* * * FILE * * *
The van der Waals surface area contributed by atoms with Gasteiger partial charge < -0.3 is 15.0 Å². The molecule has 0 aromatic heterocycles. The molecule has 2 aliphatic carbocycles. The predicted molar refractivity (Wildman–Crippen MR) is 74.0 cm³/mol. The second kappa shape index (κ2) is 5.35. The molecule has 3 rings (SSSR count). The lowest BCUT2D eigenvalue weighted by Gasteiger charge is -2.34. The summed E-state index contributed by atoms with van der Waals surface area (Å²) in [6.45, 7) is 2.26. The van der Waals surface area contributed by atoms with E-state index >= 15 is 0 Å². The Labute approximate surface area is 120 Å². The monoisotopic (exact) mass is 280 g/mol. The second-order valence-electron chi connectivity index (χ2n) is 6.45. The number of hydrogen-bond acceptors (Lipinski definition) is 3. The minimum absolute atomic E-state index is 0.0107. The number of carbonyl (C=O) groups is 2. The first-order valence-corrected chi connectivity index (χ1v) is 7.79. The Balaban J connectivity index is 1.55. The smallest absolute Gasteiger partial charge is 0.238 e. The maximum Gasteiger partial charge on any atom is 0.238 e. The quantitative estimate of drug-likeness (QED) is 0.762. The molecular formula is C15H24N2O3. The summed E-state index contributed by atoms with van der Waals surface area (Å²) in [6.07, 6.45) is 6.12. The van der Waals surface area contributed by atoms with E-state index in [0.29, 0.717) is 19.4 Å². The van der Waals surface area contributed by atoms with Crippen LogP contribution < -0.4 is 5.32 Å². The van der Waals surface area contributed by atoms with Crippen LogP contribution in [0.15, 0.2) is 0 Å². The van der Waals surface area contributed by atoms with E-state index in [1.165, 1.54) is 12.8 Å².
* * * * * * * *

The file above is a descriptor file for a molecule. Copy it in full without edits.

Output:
The van der Waals surface area contributed by atoms with Gasteiger partial charge < -0.3 is 15.0 Å². The molecule has 0 aromatic heterocycles. The molecule has 2 aliphatic carbocycles. The predicted molar refractivity (Wildman–Crippen MR) is 74.0 cm³/mol. The second kappa shape index (κ2) is 5.35. The molecule has 3 rings (SSSR count). The lowest BCUT2D eigenvalue weighted by Gasteiger charge is -2.34. The summed E-state index contributed by atoms with van der Waals surface area (Å²) in [6.45, 7) is 2.26. The van der Waals surface area contributed by atoms with E-state index >= 15 is 0 Å². The Labute approximate surface area is 120 Å². The monoisotopic (exact) mass is 280 g/mol. The second-order valence-electron chi connectivity index (χ2n) is 6.45. The number of hydrogen-bond acceptors (Lipinski definition) is 3. The minimum absolute atomic E-state index is 0.0107. The number of carbonyl (C=O) groups is 2. The first-order valence-corrected chi connectivity index (χ1v) is 7.79. The Balaban J connectivity index is 1.55. The smallest absolute Gasteiger partial charge is 0.238 e. The maximum Gasteiger partial charge on any atom is 0.238 e. The quantitative estimate of drug-likeness (QED) is 0.762. The molecular formula is C15H24N2O3. The summed E-state index contributed by atoms with van der Waals surface area (Å²) in [6.07, 6.45) is 6.12. The van der Waals surface area contributed by atoms with E-state index in [0.29, 0.717) is 19.4 Å². The van der Waals surface area contributed by atoms with Crippen LogP contribution < -0.4 is 5.32 Å². The van der Waals surface area contributed by atoms with Crippen LogP contribution in [0.15, 0.2) is 0 Å². The van der Waals surface area contributed by atoms with E-state index in [1.165, 1.54) is 12.8 Å².